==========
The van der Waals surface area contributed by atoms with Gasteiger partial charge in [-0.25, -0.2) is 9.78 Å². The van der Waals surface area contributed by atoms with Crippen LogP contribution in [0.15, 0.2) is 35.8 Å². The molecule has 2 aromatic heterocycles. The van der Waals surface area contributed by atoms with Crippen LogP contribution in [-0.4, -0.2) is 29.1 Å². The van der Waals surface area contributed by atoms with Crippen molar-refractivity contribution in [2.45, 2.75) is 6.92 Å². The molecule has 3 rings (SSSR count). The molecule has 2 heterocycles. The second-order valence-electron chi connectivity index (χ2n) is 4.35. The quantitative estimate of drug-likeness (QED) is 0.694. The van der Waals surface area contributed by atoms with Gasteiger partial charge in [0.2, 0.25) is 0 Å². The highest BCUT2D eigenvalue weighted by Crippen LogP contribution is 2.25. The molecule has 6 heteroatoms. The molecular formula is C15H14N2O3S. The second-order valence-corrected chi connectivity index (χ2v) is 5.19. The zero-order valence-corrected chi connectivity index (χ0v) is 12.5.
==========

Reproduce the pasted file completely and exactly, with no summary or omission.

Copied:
The van der Waals surface area contributed by atoms with Gasteiger partial charge in [-0.25, -0.2) is 9.78 Å². The van der Waals surface area contributed by atoms with Crippen LogP contribution in [0.15, 0.2) is 35.8 Å². The molecule has 2 aromatic heterocycles. The van der Waals surface area contributed by atoms with Crippen LogP contribution in [-0.4, -0.2) is 29.1 Å². The van der Waals surface area contributed by atoms with Crippen molar-refractivity contribution in [2.45, 2.75) is 6.92 Å². The molecule has 3 rings (SSSR count). The molecule has 2 heterocycles. The second-order valence-electron chi connectivity index (χ2n) is 4.35. The quantitative estimate of drug-likeness (QED) is 0.694. The van der Waals surface area contributed by atoms with Gasteiger partial charge in [0.2, 0.25) is 0 Å². The highest BCUT2D eigenvalue weighted by Crippen LogP contribution is 2.25. The molecule has 6 heteroatoms. The molecular formula is C15H14N2O3S. The second-order valence-corrected chi connectivity index (χ2v) is 5.19. The zero-order valence-corrected chi connectivity index (χ0v) is 12.5.